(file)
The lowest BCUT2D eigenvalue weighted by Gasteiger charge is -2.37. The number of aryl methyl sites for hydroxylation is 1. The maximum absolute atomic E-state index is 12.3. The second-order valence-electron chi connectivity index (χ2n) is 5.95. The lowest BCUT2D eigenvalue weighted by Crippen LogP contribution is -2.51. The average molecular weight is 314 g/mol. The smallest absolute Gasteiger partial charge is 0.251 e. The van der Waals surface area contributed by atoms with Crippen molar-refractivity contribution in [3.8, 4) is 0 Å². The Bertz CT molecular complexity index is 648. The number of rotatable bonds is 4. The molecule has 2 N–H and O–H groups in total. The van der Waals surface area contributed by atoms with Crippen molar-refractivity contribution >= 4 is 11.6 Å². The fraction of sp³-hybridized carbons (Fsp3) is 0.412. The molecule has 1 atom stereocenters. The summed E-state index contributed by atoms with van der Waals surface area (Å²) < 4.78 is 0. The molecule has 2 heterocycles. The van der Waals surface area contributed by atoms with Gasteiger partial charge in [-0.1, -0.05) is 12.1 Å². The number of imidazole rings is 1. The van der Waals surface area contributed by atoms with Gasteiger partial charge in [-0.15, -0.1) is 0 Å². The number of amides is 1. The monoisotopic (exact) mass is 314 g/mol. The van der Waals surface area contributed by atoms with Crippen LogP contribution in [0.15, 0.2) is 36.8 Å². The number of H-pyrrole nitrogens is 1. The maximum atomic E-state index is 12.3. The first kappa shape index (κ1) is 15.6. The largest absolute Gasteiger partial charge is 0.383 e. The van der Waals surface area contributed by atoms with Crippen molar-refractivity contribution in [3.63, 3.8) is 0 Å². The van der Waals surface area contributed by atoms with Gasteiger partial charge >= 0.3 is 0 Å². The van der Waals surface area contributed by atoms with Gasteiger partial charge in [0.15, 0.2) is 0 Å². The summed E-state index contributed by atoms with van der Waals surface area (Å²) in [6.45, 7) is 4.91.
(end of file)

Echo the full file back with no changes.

The lowest BCUT2D eigenvalue weighted by Gasteiger charge is -2.37. The number of aryl methyl sites for hydroxylation is 1. The maximum absolute atomic E-state index is 12.3. The second-order valence-electron chi connectivity index (χ2n) is 5.95. The lowest BCUT2D eigenvalue weighted by Crippen LogP contribution is -2.51. The average molecular weight is 314 g/mol. The smallest absolute Gasteiger partial charge is 0.251 e. The van der Waals surface area contributed by atoms with Crippen molar-refractivity contribution in [3.8, 4) is 0 Å². The Bertz CT molecular complexity index is 648. The number of rotatable bonds is 4. The molecule has 2 N–H and O–H groups in total. The van der Waals surface area contributed by atoms with Crippen molar-refractivity contribution >= 4 is 11.6 Å². The fraction of sp³-hybridized carbons (Fsp3) is 0.412. The molecule has 1 atom stereocenters. The summed E-state index contributed by atoms with van der Waals surface area (Å²) < 4.78 is 0. The molecule has 2 heterocycles. The van der Waals surface area contributed by atoms with Gasteiger partial charge in [-0.1, -0.05) is 12.1 Å². The number of imidazole rings is 1. The van der Waals surface area contributed by atoms with Gasteiger partial charge in [-0.15, -0.1) is 0 Å². The number of amides is 1. The monoisotopic (exact) mass is 314 g/mol. The van der Waals surface area contributed by atoms with Crippen LogP contribution in [0.15, 0.2) is 36.8 Å². The number of H-pyrrole nitrogens is 1. The maximum atomic E-state index is 12.3. The first kappa shape index (κ1) is 15.6. The largest absolute Gasteiger partial charge is 0.383 e. The van der Waals surface area contributed by atoms with Crippen molar-refractivity contribution in [3.63, 3.8) is 0 Å². The van der Waals surface area contributed by atoms with Gasteiger partial charge >= 0.3 is 0 Å². The van der Waals surface area contributed by atoms with Gasteiger partial charge in [0.15, 0.2) is 0 Å². The summed E-state index contributed by atoms with van der Waals surface area (Å²) in [6.45, 7) is 4.91.